It seems like everyone has ADD or ADHD nowadays.
According to the Center for Disease Control, 8.4 percent of children aged three to 17 have been diagnosed with ADHD, which amounts to about 5.2 million children, a lot more than the estimated 1.4 million to 2.3 million listed as living with ADD or ADHD in 1999.
These conditions are challenges for those who have them, and awareness of the disorders is well-deserved. There is no doubt of that. But the number of people who have been diagnosed is concerning. There is no biological reason for the rise in diagnoses.
Some claim there has been a rise in diagnoses due to increased awareness of the disorder, while others claim that parents are getting their young kids diagnosed and on medications such as Ritalin, Concerta and Adderall when they don’t need it, which will do nothing positive for a growing generation.
There is also the argument that students are seeking out the medications due to the intense state of focus they induce, which can be useful in the high stress life of college or even high school. On many campuses, these drugs are not hard to come by.
In February, the New York Times ran a stoy about Richard Fee, a successful college student who hung himself in 2011 due to his growing addiction to Adderall.
Prior to his addiction, Fee was a promising student at Greensboro College in North Carolina. He planned to become a doctor, and this aspiration caused his downfall, coupled with lax doctors and prescription procedures.
Although he had never seriously exhibited symptoms of ADD or ADHD, his doctors failed to notice that he was taking multiple times the suggested monthly dose.
His death came after an attempt by Fee at a sudden withdrawl, which he was unable to cope without.
So, is society just nurturing a condition that had not previously received the attention it deserved, or are we creating a generation in which many children are becoming dependant on medication that they physically need?
The issue of giving medication only to people who really need it is incredibly difficult to resolve. The system is purely subjective and open to abuse.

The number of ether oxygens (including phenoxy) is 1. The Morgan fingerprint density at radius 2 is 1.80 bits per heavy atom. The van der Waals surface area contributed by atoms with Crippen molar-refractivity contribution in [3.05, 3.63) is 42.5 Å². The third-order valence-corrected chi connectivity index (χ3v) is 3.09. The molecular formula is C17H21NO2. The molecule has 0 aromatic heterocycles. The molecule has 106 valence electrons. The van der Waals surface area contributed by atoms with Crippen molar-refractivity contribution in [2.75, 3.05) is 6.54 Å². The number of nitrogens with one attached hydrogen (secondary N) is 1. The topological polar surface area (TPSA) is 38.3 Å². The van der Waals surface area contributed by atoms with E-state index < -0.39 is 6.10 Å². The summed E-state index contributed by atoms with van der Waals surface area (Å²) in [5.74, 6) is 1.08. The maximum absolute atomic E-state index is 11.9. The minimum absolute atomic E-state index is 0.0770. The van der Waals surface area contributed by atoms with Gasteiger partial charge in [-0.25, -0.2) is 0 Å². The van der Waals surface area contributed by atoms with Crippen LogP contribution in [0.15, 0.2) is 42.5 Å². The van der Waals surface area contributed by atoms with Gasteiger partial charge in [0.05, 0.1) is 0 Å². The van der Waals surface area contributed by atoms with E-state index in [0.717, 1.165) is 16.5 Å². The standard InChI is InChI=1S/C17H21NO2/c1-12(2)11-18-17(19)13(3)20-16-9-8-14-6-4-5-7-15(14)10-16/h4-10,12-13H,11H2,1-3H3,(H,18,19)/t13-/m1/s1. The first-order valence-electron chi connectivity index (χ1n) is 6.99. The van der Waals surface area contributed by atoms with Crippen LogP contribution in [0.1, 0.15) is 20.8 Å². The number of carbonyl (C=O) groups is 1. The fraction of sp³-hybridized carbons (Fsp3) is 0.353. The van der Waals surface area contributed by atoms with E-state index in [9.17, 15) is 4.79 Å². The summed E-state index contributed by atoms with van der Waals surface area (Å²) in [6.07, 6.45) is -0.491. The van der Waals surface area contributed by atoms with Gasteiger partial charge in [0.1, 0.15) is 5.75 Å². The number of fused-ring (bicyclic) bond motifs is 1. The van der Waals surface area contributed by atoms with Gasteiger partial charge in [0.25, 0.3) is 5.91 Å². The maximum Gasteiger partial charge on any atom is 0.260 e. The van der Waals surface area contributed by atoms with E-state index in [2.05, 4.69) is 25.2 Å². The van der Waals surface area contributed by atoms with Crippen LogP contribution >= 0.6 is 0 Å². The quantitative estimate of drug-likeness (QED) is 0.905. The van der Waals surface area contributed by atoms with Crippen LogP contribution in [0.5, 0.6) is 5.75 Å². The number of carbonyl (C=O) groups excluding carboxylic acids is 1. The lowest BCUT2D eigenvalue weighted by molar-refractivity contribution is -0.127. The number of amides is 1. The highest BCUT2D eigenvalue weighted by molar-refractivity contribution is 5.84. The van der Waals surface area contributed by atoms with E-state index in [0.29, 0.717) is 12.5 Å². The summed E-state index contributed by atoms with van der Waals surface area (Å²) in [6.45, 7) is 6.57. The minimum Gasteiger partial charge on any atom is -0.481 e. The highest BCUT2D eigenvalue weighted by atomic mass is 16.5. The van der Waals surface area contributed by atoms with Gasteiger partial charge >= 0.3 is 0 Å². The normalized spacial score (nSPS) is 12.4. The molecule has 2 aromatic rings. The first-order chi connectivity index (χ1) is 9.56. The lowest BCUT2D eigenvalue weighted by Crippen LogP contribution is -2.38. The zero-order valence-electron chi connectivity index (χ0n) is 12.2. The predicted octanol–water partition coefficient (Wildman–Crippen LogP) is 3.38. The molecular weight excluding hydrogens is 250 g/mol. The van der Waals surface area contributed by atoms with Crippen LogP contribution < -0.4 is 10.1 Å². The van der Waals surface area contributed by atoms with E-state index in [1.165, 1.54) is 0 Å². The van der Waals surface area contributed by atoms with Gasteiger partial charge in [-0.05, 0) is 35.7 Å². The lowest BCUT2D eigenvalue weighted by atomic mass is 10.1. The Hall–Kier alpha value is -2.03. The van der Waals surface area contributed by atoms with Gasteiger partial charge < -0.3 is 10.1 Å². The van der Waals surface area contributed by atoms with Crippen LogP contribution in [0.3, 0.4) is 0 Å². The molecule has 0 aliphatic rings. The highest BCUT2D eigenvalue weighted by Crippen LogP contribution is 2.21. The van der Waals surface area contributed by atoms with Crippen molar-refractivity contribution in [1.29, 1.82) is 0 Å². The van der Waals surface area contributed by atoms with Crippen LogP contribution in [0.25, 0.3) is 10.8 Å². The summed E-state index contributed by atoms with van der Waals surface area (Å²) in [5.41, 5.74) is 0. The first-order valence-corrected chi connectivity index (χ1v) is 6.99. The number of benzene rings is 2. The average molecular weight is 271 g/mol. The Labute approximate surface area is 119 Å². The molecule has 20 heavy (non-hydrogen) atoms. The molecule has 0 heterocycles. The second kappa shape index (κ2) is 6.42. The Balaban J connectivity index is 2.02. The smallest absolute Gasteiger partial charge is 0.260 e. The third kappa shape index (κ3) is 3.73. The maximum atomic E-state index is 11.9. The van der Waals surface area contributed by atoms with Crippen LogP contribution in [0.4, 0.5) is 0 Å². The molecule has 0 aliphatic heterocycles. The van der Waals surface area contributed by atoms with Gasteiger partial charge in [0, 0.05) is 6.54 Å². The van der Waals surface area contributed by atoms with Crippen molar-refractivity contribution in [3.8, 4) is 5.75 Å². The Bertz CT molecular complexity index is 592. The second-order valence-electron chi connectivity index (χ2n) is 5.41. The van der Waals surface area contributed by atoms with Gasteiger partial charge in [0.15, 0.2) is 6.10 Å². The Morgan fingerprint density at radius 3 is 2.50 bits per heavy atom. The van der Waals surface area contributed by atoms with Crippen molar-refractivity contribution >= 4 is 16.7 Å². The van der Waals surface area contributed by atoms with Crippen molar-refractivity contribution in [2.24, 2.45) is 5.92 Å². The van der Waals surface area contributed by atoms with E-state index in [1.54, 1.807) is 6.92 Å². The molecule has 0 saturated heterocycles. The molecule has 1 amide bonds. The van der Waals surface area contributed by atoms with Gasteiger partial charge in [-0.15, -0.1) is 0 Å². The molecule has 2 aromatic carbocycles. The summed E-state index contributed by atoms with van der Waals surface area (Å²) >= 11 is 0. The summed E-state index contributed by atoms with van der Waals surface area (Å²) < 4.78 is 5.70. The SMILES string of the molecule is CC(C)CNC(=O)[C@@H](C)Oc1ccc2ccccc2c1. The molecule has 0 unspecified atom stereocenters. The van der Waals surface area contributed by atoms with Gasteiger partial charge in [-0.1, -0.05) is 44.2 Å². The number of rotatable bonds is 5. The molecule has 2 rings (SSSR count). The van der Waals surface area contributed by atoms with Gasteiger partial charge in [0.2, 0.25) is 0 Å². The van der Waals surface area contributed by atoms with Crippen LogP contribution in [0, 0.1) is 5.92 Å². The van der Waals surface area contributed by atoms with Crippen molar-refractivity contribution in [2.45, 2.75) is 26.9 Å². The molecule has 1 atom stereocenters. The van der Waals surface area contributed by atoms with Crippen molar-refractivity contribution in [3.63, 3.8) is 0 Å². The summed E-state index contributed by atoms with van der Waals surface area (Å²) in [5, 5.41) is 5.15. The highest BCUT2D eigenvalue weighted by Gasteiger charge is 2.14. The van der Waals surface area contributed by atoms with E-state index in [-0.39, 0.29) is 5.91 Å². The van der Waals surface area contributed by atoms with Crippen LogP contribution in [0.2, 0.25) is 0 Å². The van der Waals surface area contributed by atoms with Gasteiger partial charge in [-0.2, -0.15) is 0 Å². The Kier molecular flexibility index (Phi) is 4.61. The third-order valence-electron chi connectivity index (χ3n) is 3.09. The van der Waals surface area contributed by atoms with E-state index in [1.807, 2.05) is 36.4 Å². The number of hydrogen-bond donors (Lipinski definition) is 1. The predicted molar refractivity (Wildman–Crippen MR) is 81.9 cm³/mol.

Part of the problem may be that many children are diagnosed at a very young age, before they are able to independently handle their own learning. In fact, the brain is still developing until age seven.
Some of the symptoms that the CDC lists for ADHD state that sufferers do “Often does not give close attention to details or makes careless mistakes in schoolwork, work, or other activities, offten has trouble keeping attention on tasks or play activities, Often does not seem to listen when spoken to directly.” Such ia applicable to most preteen children.
American society needs to remember this when assessing their young child’s propensity to achieve.
Parents may see ADD as all-encompassing, go-to answer for why their child isn’t doing well in school.
If a kid is six years old, it’s too early to tell if a child has ADD or ADHD. Shouldn’t we wait until a kid is doing rigorous, sophisticated work to determine whether or not they have a learning disability?
As a whole, the presence of ADHD medication in our society needs to be taken way more seriously than it currently is.
Just because drugs such as Adderall and Ritalin are sold at pharmacies does not mean that they are safe. They are still controlled substances.
Medication should be given sparingly and with the utmost caution.
For the sake of the children, the epidemic of legal, addictive drugs needs to be stopped. And parents, if your kid is having a little trouble focusing, be a little hesitant before putting him on the meds.